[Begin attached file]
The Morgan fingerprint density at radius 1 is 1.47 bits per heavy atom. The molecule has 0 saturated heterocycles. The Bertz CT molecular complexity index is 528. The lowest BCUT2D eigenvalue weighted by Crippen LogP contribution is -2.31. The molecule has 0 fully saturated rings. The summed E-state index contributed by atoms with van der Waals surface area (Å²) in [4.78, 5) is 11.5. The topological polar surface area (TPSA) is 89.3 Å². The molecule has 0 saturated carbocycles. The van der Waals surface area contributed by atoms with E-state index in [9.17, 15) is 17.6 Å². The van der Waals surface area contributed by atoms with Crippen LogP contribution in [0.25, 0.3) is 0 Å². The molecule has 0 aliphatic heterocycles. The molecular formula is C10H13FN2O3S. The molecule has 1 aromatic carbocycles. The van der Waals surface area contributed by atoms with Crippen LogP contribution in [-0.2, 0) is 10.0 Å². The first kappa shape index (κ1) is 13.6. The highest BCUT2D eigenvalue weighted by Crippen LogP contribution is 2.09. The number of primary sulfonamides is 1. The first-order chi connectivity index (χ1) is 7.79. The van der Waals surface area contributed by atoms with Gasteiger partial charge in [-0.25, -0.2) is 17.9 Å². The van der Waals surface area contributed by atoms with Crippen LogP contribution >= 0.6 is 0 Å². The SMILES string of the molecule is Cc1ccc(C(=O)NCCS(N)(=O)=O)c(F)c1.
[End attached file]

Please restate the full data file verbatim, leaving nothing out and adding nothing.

The Morgan fingerprint density at radius 1 is 1.47 bits per heavy atom. The molecule has 0 saturated heterocycles. The Bertz CT molecular complexity index is 528. The lowest BCUT2D eigenvalue weighted by Crippen LogP contribution is -2.31. The molecule has 0 fully saturated rings. The summed E-state index contributed by atoms with van der Waals surface area (Å²) in [4.78, 5) is 11.5. The topological polar surface area (TPSA) is 89.3 Å². The molecule has 0 saturated carbocycles. The van der Waals surface area contributed by atoms with E-state index in [9.17, 15) is 17.6 Å². The van der Waals surface area contributed by atoms with Crippen LogP contribution in [0.25, 0.3) is 0 Å². The molecule has 0 aliphatic heterocycles. The molecular formula is C10H13FN2O3S. The molecule has 1 aromatic carbocycles. The van der Waals surface area contributed by atoms with Crippen LogP contribution in [-0.2, 0) is 10.0 Å². The first kappa shape index (κ1) is 13.6. The highest BCUT2D eigenvalue weighted by Crippen LogP contribution is 2.09. The number of primary sulfonamides is 1. The first-order chi connectivity index (χ1) is 7.79. The van der Waals surface area contributed by atoms with Gasteiger partial charge in [-0.25, -0.2) is 17.9 Å². The van der Waals surface area contributed by atoms with Crippen LogP contribution >= 0.6 is 0 Å². The SMILES string of the molecule is Cc1ccc(C(=O)NCCS(N)(=O)=O)c(F)c1.